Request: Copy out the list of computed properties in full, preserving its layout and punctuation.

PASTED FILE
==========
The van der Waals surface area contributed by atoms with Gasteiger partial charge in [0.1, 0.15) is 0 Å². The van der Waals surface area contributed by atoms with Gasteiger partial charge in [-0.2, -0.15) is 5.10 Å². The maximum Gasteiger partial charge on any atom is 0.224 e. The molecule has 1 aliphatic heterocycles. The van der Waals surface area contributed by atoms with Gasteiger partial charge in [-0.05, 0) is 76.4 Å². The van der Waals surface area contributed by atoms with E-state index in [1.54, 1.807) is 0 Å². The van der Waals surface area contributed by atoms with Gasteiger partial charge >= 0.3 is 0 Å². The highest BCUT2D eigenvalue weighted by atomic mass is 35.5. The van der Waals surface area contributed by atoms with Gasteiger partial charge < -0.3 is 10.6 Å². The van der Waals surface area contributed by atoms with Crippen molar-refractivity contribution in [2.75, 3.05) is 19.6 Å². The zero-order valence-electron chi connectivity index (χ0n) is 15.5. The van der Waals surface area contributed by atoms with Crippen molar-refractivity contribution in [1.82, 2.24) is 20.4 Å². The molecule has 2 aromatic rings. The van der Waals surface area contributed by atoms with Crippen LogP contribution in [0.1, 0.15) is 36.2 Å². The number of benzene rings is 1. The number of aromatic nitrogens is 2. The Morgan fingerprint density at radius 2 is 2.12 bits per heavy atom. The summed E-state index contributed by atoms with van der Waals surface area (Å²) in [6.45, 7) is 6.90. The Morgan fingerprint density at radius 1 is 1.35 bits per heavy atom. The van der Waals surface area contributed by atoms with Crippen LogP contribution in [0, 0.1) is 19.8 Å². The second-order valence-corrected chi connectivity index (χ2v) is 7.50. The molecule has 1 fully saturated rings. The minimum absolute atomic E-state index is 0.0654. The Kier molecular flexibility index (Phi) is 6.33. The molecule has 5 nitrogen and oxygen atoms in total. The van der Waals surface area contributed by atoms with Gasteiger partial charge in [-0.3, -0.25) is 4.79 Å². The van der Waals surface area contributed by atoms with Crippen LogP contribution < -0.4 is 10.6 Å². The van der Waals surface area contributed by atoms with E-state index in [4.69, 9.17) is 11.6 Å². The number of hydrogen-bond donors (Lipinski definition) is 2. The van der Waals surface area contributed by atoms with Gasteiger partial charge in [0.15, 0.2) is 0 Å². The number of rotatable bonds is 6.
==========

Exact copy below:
The van der Waals surface area contributed by atoms with Gasteiger partial charge in [0.1, 0.15) is 0 Å². The van der Waals surface area contributed by atoms with Gasteiger partial charge in [-0.2, -0.15) is 5.10 Å². The maximum Gasteiger partial charge on any atom is 0.224 e. The molecule has 1 aliphatic heterocycles. The van der Waals surface area contributed by atoms with Gasteiger partial charge in [-0.05, 0) is 76.4 Å². The van der Waals surface area contributed by atoms with E-state index in [1.54, 1.807) is 0 Å². The van der Waals surface area contributed by atoms with Gasteiger partial charge >= 0.3 is 0 Å². The highest BCUT2D eigenvalue weighted by atomic mass is 35.5. The van der Waals surface area contributed by atoms with Gasteiger partial charge < -0.3 is 10.6 Å². The van der Waals surface area contributed by atoms with Crippen molar-refractivity contribution in [2.75, 3.05) is 19.6 Å². The zero-order valence-electron chi connectivity index (χ0n) is 15.5. The van der Waals surface area contributed by atoms with Crippen molar-refractivity contribution in [1.82, 2.24) is 20.4 Å². The molecule has 2 aromatic rings. The van der Waals surface area contributed by atoms with Crippen LogP contribution in [0.1, 0.15) is 36.2 Å². The number of benzene rings is 1. The number of aromatic nitrogens is 2. The Morgan fingerprint density at radius 2 is 2.12 bits per heavy atom. The summed E-state index contributed by atoms with van der Waals surface area (Å²) in [6.45, 7) is 6.90. The Morgan fingerprint density at radius 1 is 1.35 bits per heavy atom. The van der Waals surface area contributed by atoms with Crippen LogP contribution in [0, 0.1) is 19.8 Å². The second-order valence-corrected chi connectivity index (χ2v) is 7.50. The molecule has 1 fully saturated rings. The minimum absolute atomic E-state index is 0.0654. The Kier molecular flexibility index (Phi) is 6.33. The molecule has 5 nitrogen and oxygen atoms in total. The van der Waals surface area contributed by atoms with Gasteiger partial charge in [-0.3, -0.25) is 4.79 Å². The van der Waals surface area contributed by atoms with Crippen LogP contribution < -0.4 is 10.6 Å². The van der Waals surface area contributed by atoms with E-state index in [4.69, 9.17) is 11.6 Å². The number of hydrogen-bond donors (Lipinski definition) is 2. The van der Waals surface area contributed by atoms with Gasteiger partial charge in [0.15, 0.2) is 0 Å². The number of rotatable bonds is 6.